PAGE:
In the United States, the relationship of household to household, and families to families is thus a more complex issue than the direct control of marriage and the building of alliances between in-laws perhaps because there is finally very little advantage in doing so. Conversely, there are no formal mechanisms forbidding such alliances and they may be more common than one might imagine. What is certain is that marriage does open links between two kin groups where none may have existed before. What is made with these links is another matter. Similarly, it may not be the case that all parents and their children maintain vertical links across separate households, but many, most perhaps, do--and for very practical reasons that may be getting stronger. Of course, there are no formal mechanisms in American culture enforcing the need for such joint action. The contrary may be true. Leichter and Mitchell (1967) documented, for example, how therapists and social workers attempt to enforce an understanding of personal identity based on independence from kin. In a process that reaffirm the great myths about the Nuclear Family as a haven, they may also disrupt the satisfaction of other practical needs and make the everyday life of their clients more difficult. Leichter and Mitchell showed that the professionals were caught in the very same dilemma in which they placed their client: their kin networks were just as extensive as that of their clients, and they relied on them extensively, but they also systematically devalued them. In the long run, most people do not quite heed calls to "independence," and for good reasons. Instrumental help in the form of baby sitting on week-ends or vacations, or in the establishment of college funds for grand-children, etc., may be too useful to give up, whatever further strings the acceptance of this help may establish between the involved households. Bumpass (1990) notes that one quarter of people who purchased homes in the 1980s reported receiving help from relatives. To this figure we should probably add all who talked extensively with relatives who could not help financially, or who gave other kinds of help (loan guarantees and such). Conversely, it is becoming clearer that the vulgarization of divorce makes it very rational for each partner in a couple to maintain ties with parents and collaterals (uncles, aunts, and cousins) who might help in the case of a breakup. The same conditions can lead to the transformation of ties of propinquity or friendship into quasi-kin relationships. This has been abundantly described in the literature on the African-American family in poverty (Stack 1975; Holloman and Lewis 1978; Shimkin, Louie and Frate 1978). It is also written in all stories about the pioneer years of America: the strength of family and communal ties are all the strongest when the social situation is most threatening. The loss or downsizing of jobs can have the same effect as divorce, as does illness and old age.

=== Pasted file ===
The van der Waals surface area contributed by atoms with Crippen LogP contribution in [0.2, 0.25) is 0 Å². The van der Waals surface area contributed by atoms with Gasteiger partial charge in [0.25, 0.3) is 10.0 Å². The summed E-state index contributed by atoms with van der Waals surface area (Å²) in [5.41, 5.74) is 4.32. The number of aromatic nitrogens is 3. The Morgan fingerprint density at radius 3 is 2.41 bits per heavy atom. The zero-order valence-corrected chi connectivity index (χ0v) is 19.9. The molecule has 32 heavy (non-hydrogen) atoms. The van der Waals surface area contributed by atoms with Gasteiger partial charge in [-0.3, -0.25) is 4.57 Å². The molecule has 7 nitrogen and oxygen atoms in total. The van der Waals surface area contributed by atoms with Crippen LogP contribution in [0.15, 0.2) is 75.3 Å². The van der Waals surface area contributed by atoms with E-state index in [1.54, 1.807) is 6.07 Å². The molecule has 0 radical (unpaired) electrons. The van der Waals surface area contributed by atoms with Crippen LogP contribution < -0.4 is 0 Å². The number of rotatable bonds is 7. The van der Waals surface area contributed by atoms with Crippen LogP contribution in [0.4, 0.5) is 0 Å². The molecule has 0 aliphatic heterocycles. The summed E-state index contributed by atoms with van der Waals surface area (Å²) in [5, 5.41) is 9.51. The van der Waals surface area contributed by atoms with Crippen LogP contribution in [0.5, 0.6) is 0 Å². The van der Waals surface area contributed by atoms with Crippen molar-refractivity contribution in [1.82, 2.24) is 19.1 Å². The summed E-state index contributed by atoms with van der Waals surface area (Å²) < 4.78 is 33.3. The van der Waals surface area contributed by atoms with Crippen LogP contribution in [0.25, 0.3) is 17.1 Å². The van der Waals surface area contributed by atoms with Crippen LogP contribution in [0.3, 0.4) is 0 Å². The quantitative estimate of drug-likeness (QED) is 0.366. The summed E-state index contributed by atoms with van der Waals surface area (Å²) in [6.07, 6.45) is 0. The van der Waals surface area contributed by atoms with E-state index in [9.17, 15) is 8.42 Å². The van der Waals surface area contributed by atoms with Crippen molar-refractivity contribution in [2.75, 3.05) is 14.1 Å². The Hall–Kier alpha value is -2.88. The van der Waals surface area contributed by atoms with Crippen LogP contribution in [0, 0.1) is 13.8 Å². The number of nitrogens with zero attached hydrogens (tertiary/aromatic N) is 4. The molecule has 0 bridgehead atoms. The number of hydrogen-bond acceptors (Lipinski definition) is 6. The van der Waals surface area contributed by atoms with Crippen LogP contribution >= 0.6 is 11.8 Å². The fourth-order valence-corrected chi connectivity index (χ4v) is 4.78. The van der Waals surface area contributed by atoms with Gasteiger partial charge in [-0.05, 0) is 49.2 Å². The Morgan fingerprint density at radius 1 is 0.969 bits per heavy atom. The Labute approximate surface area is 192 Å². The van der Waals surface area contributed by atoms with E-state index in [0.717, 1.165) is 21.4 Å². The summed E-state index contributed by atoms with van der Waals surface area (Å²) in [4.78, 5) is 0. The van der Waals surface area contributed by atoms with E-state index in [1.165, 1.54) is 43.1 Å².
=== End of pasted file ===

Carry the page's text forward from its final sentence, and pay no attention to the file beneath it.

Inter-household ties that mostly follow links of consanguinity are generally considered signs of the “extension” of the family. Sociologists assert that they are "weakening" on the basis of the decreasing rates of various kinds of instrumental help between the generations. But the historical data be read very differently (Hareven 1991). First, talking about "extension" clearly reveals the bias towards thinking of the family as only parents and young children in distinct households. Second, talking about a "weakening" adds an interpretative step that the data may not warrant. Much sociology and history of the family has operated on the more or less explicit assumption that the evolution of industrial societies necessarily meant the radical loss of relevance of any form of extended kin. But there is no conclusive evidence that the weakening of some ties is more than a secondary effect. One might interpret the whole picture as suggesting that the ties are still usable, even when they are not actually used.